- Get the word out– A simple posting in the Dive Center, Divers blast e-mail, newsletter or social sites will work nicely. Set up a meeting- Don’t be scared. This isn’t meant to be a serious work meeting; it will be fun! Talk about local diving opportunities and places that someone in the group “has always wanted to check out.”
- Create a social gathering surrounding the dive– We all know that in the scheme of things a two- dive day does not require a lot of time. But having a barbeque, volleyball match or round of drinks will fill the day nicely.
- Set a date– Select a time each month to get together, dive, grab a coffee, see a movie or go bowling. After all, you share an important common bond: you are divers!
Remember, everyone’s definition of local diving will vary. One particular group of local divers invited me to one of their monthly rituals. Early on a weekend morning we met at the Dive Center, the regulars retrieving their coffee mugs that proudly hung on the wall. We grabbed a coffee and a donut and marched into the classroom, a destination they had selected last time they met a month ago. We arranged who was driving with whom, consolidated gear and headed out the door.
Any place that could be dived and return home in one day was considered local, but the adventures often spanned a full day. As we headed out the door, the group split, some heading to the 2/3 of a day option while I jumped in with the “let’s go for it all day!” crowd.
By the time we returned to the rendezvous point that night at the Dive Center, it had been long closed and we meandered to our vehicles. As I wearily pulled away, I was approached and asked, “Hey, want to join us for a cold one?” Their day was not over yet, but I was too tuckered out to continue.
There is possibly no better exercise and opportunity to interact with sea life than going out for a swim across the surface of the ocean, lake or river. In this case, a snorkel is exactly the right tool for the job. With the brightest sun light, it attracts the highest concentration of life. Find a good fitting snorkel, mask and fins, and the experience is sure to be amazing!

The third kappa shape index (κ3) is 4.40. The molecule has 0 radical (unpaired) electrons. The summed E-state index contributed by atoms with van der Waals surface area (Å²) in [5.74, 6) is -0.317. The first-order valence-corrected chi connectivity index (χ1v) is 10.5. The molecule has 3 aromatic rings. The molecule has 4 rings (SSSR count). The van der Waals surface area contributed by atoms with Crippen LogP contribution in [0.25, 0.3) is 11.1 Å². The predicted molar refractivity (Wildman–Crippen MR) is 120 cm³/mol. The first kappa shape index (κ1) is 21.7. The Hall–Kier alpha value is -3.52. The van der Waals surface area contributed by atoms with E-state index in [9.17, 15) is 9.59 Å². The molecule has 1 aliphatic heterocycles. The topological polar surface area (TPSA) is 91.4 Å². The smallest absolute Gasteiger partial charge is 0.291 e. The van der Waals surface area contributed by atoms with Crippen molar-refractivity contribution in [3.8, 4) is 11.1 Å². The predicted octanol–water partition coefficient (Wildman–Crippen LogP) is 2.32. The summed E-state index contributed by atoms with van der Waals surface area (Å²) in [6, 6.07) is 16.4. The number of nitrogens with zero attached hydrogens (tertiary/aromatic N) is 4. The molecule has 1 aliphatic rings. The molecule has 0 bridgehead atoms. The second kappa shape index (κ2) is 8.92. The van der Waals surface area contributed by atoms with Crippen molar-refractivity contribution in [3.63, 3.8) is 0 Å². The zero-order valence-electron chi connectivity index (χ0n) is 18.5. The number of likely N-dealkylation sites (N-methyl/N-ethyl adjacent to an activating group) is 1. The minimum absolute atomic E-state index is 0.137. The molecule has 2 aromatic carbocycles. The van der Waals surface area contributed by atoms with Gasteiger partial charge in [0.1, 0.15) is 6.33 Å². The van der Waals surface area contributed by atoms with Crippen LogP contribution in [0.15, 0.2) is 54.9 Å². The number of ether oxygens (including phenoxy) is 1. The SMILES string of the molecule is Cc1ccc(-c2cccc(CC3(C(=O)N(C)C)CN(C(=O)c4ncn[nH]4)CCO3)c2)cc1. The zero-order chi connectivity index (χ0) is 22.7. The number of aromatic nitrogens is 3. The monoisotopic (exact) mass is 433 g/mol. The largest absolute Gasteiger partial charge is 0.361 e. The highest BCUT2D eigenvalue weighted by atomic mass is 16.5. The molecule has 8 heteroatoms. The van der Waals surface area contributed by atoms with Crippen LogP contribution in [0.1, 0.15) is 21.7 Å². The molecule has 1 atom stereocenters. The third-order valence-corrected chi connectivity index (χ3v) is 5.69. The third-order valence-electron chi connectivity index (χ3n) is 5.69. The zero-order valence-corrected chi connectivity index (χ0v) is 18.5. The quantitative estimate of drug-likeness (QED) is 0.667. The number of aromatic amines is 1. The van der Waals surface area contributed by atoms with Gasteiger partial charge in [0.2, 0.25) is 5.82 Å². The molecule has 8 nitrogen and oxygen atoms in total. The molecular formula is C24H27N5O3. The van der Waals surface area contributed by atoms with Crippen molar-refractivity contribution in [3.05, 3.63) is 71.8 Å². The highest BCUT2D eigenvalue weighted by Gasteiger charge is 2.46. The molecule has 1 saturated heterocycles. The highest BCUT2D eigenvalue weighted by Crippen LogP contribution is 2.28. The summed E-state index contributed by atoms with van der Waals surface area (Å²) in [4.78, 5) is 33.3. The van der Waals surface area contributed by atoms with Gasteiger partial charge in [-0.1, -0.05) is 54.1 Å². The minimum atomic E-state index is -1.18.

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Did you know… the UWJ is the official publication of SDI™/TDI™/ERDI™, a diving certification agency, and is included in the National Oceanic and Atmospheric Administration’s (NOAA) Information Exchange for Marine Educators Archive of Journals?
Did you know … that issue 20 of the UWJ is ready for download?
Here is what one of our readers had to say:
“Many scuba magazines are
about ads and superficial topics. ‘UWJ’ gives me details that
I can’t find elsewhere and
covers all aspects of my favorite
activities in great depth.”
– Vance A. Barr, Glenville, NY
You’re really going to enjoy issue 20. We’ve included some compelling tales of dive destinations both near and far. Doug Ebersole tells of the wonders that can be found just off the coast of Vancouver at a site called God’s Pocket; Tim Rock takes us to Guam to visit marine preserves, and a team of French adventurers travels to Iceland to report on a unique thermal vent found in the relatively shallow depths of a northern Fjord.
History buffs and wreck divers will enjoy the vicarious discovery of a World war II British fighter in Greek waters, and will be pleased to learn that the easily-accessible wreck of the USS Massachusetts awaits in shallow waters just off Pensacola, Florida. And, as always, we’ve added a mix of product reviews, dive medicine and ocean science to round out the issue.
Stay tuned! We’ve created our first-ever underwater video contest. Slated to run from June 1 to June 30, the contest will give UWJ subscribers the chance to showcase their video, and anyone can vote on favorite entries. All the details will soon be posted on the website.
Whatever your adventure is this summer, we encourage you to share it with fellow divers and with us,. Whether you’re capturing the underwater scene on video for the chance at a great prize, simply posting us a note, or sharing a photo.
Next issue is due out June 15.
PS – Don’t forget, UWJ is iPad compatible.
Oh no… It’s the night before your next dive and you can’t find your c-card or even worse… You arrived at the dive site or dive boat and you can’t find your c-card for check-in. First things first, don’t panic! We have a solution. Don’t cancel your dive. Read this article to learn more about how our digital c-cards can save the day.
Diving headaches have spoiled many dive trips. As there are different causes associated with headaches and diving, it can be as simple as a mask squeeze, an excessive constriction around the neck by thermal protection, a dental issue, cold water around an inadequately insulated head, or saltwater aspiration.
We are often asked why we have two nitrox programs, one under SDI and one under TDI, and why should someone choose to teach one course over the other…. or even consider both?